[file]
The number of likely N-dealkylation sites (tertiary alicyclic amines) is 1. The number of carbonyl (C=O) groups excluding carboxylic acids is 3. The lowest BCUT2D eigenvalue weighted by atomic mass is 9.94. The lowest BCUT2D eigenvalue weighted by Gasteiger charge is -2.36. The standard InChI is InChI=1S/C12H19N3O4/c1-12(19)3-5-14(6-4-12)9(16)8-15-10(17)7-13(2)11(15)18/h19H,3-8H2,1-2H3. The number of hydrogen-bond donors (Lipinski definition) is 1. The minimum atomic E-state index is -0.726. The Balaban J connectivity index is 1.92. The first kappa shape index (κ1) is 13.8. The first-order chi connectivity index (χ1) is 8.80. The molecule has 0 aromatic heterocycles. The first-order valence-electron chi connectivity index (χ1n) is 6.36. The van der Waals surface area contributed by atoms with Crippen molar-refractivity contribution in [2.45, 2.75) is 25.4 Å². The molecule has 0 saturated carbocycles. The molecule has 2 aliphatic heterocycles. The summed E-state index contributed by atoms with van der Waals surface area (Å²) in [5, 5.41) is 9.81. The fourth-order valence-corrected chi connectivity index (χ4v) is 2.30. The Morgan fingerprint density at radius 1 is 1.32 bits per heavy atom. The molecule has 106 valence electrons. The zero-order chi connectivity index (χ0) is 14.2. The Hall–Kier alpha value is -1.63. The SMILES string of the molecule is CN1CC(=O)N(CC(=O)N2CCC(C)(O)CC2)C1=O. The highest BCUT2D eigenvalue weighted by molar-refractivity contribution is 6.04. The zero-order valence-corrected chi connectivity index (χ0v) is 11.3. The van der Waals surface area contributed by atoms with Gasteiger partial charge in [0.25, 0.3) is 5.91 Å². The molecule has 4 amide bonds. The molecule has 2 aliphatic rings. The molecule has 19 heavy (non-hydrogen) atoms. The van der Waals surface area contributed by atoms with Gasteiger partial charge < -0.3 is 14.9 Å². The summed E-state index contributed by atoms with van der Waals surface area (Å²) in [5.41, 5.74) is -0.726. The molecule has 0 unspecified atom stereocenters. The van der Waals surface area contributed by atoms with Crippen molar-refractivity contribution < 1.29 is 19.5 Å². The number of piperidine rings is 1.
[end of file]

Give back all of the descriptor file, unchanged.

The number of likely N-dealkylation sites (tertiary alicyclic amines) is 1. The number of carbonyl (C=O) groups excluding carboxylic acids is 3. The lowest BCUT2D eigenvalue weighted by atomic mass is 9.94. The lowest BCUT2D eigenvalue weighted by Gasteiger charge is -2.36. The standard InChI is InChI=1S/C12H19N3O4/c1-12(19)3-5-14(6-4-12)9(16)8-15-10(17)7-13(2)11(15)18/h19H,3-8H2,1-2H3. The number of hydrogen-bond donors (Lipinski definition) is 1. The minimum atomic E-state index is -0.726. The Balaban J connectivity index is 1.92. The first kappa shape index (κ1) is 13.8. The first-order chi connectivity index (χ1) is 8.80. The molecule has 0 aromatic heterocycles. The first-order valence-electron chi connectivity index (χ1n) is 6.36. The van der Waals surface area contributed by atoms with Crippen molar-refractivity contribution in [2.45, 2.75) is 25.4 Å². The molecule has 0 saturated carbocycles. The molecule has 2 aliphatic heterocycles. The summed E-state index contributed by atoms with van der Waals surface area (Å²) in [5, 5.41) is 9.81. The fourth-order valence-corrected chi connectivity index (χ4v) is 2.30. The Morgan fingerprint density at radius 1 is 1.32 bits per heavy atom. The molecule has 106 valence electrons. The zero-order chi connectivity index (χ0) is 14.2. The Hall–Kier alpha value is -1.63. The SMILES string of the molecule is CN1CC(=O)N(CC(=O)N2CCC(C)(O)CC2)C1=O. The highest BCUT2D eigenvalue weighted by molar-refractivity contribution is 6.04. The zero-order valence-corrected chi connectivity index (χ0v) is 11.3. The van der Waals surface area contributed by atoms with Gasteiger partial charge in [0.25, 0.3) is 5.91 Å². The molecule has 4 amide bonds. The molecule has 2 aliphatic rings. The molecule has 19 heavy (non-hydrogen) atoms. The van der Waals surface area contributed by atoms with Gasteiger partial charge < -0.3 is 14.9 Å². The summed E-state index contributed by atoms with van der Waals surface area (Å²) in [5.41, 5.74) is -0.726. The molecule has 0 unspecified atom stereocenters. The van der Waals surface area contributed by atoms with Crippen molar-refractivity contribution < 1.29 is 19.5 Å². The number of piperidine rings is 1.